Mahavamsa

From Wikipedia, the free encyclopedia
  (Redirected from Mahawansa)
Jump to navigation Jump to search

Mahavamsa
Period5th century CE

The Mahavamsa ("Great Chronicle", Pali Mahāvaṃsa) (5th century CE) is an epic poem written in the Pali language.[1] It relates the history of Sri Lanka from its legendary beginnings up to the reign of Mahasena of Anuradhapura (A.D. 302) covering the period between the arrival of Prince Vijaya from India in 543 BCE to his reign (277–304 CE). It was composed by a Buddhist monk at the Mahavihara temple in Anuradhapura about the sixth century A.D.

Contents[edit]

The contents of the Mahavamsa can be broadly divided into four categories:[2]

  • The Buddha's Visits to Ceylon: This material recounts three legendary visits by the Buddha to the island of Ceylon. These stories describe the Buddha subduing or driving away the yakkhas and nagas that were inhabiting the island and delivering a prophecy that Ceylon will become an important Buddhist center. These visits are not mentioned in the Pali Canon or other early sources.
  • Chronicles of Kings of Ceylon: This material consists of genealogies and lineages of kings of Ceylon, sometimes with stories about their succession or notable incidents in their reigns. This material may have been derived from earlier royal chronicles and king lists that were recorded orally in vernacular languages, and are a significant source of material about the history of Ceylon and nearby Indian kingdoms.
  • History of the Buddhist Sangha: This section of the Mahavamsa deals with the mission sent by Emperor Ashoka to Ceylon, the transplantation of the bodhi tree, and the founding of the Mahavihara. It includes the names of prominent monks and nuns in the early Sri Lankan sangha. It also includes accounts of the early Buddhist councils and the first recording of the Pali canon in writing. This is a significant source of material about the development of the early Buddhist community, and includes the names of missionaries dispatched to various regions of South and Southeast Asia, some of which have been confirmed by inscriptions and other archaeological evidence.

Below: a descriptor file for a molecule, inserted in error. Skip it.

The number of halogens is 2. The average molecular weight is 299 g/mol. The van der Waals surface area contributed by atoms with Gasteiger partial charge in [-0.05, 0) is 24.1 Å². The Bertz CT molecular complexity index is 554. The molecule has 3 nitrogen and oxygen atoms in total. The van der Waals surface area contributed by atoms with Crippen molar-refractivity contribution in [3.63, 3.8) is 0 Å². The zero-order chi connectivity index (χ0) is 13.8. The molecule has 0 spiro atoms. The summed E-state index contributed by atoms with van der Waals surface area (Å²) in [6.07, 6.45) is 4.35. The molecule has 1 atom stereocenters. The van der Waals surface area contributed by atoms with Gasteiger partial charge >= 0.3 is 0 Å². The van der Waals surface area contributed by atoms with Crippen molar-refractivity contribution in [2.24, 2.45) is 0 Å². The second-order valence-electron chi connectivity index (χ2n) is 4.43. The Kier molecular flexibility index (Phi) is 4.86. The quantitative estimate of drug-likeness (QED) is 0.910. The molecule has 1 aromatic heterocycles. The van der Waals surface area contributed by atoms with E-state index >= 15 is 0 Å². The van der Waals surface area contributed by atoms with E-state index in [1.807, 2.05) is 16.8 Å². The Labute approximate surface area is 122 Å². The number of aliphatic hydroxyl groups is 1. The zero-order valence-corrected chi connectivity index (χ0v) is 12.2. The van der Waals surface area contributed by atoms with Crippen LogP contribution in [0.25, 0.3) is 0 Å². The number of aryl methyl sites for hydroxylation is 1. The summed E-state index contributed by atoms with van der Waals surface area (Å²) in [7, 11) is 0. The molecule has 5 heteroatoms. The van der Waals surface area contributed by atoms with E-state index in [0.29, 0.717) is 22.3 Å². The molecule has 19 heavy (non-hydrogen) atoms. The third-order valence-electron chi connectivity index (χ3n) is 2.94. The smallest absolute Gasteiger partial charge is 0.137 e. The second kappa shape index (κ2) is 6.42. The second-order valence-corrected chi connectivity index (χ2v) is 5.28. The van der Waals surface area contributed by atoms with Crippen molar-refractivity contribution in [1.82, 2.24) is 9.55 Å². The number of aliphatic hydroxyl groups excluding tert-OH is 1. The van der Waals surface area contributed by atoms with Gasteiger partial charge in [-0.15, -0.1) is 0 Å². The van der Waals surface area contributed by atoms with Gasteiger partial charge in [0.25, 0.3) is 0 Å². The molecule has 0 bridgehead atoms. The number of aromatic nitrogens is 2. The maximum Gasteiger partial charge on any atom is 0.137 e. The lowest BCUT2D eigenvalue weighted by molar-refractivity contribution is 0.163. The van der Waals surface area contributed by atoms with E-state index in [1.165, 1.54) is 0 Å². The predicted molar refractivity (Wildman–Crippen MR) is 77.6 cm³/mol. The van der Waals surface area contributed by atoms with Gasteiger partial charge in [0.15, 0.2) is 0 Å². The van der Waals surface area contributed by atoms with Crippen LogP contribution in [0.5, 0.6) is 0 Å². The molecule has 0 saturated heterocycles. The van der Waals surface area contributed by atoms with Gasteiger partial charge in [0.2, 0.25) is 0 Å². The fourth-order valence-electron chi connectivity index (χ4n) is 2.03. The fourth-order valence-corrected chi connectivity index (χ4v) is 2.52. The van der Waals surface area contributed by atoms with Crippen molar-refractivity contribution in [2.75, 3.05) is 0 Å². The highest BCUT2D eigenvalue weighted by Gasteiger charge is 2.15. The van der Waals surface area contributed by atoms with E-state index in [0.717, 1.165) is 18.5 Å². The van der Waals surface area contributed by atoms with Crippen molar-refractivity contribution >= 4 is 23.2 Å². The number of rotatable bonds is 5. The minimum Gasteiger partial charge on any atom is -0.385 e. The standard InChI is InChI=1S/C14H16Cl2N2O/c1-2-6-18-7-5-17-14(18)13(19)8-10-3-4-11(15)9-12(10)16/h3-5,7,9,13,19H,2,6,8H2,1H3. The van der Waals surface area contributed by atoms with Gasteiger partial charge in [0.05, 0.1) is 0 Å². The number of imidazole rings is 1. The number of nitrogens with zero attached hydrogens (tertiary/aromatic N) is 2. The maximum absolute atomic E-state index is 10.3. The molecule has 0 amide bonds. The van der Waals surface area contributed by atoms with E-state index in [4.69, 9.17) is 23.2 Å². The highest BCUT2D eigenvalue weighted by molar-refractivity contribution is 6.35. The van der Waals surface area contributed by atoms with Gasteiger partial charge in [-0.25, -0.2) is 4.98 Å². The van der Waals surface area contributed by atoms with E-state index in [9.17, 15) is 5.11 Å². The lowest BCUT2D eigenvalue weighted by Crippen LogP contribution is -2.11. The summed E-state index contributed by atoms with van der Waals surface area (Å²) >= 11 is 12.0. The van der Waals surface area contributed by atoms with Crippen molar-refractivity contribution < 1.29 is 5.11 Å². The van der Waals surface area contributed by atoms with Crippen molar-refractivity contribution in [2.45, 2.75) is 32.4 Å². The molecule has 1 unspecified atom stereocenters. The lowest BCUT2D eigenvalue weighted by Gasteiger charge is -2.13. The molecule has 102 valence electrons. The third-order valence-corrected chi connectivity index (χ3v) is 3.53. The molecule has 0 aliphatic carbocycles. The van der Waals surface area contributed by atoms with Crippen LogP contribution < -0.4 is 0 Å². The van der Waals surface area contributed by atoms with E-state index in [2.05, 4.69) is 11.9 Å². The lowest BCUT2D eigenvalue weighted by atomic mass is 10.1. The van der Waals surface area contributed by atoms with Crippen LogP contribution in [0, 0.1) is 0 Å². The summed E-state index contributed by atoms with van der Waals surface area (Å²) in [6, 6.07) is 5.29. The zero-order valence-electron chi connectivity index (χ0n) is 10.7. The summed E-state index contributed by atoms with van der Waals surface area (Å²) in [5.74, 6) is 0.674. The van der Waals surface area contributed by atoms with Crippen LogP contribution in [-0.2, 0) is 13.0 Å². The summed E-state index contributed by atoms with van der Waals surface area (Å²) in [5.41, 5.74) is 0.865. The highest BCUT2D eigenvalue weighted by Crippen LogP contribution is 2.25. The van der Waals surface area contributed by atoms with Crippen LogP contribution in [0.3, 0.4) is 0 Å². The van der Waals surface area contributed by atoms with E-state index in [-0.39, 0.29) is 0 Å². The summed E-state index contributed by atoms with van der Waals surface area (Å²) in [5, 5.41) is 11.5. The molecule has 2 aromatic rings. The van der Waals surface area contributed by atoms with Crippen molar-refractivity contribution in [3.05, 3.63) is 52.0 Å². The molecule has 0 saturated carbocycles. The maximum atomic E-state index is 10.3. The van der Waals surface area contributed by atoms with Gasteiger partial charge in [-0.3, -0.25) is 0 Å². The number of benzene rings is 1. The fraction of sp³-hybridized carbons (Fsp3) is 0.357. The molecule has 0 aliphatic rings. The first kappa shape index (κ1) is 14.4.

• Chronicles of Ceylon: This material begins with the immigration of King Vijaya from India with his retinue and continues until the reign of King Mahasena, recounting wars, succession disputes, building of stupas and reliquaries, and other notable incidents. An extensive chronicle of the war between the Sinhala King Dutthagamani and Tamil King Elara (861 verses in the Mahavamsa compared with 13 verses in the Dipavamsa) may represent the incorporation of a popular epic from the vernacular tradition.[2]

While much of the contents of the Mahavamsa is derived from expansions of the material found in the Dipavamsa, several passages specifically dealing with the Abhayagiri vihara are omitted, suggesting that the Mahavamsa was more specifically associated with the Mahavihara.[2]

History[edit]

Buddhist monks of the Anuradhapura Maha Viharaya maintained chronicles of Sri Lankan history starting from the third century BCE. These annals were combined and compiled into a single document in the 5th Century while Dhatusena of Anuradhapura was ruling the Anuradhapura Kingdom. It was written based on prior ancient compilations known as the Atthakatha (sometimes Sinhalaatthakatha), which were commentaries written in Sinhala.[3][page needed] An earlier document known as the Dipavamsa (4th century CE) "Island Chronicles" is much simpler and contains less information than the Mahavamsa and was probably compiled using the Atthakatha on the Mahavamsa as well.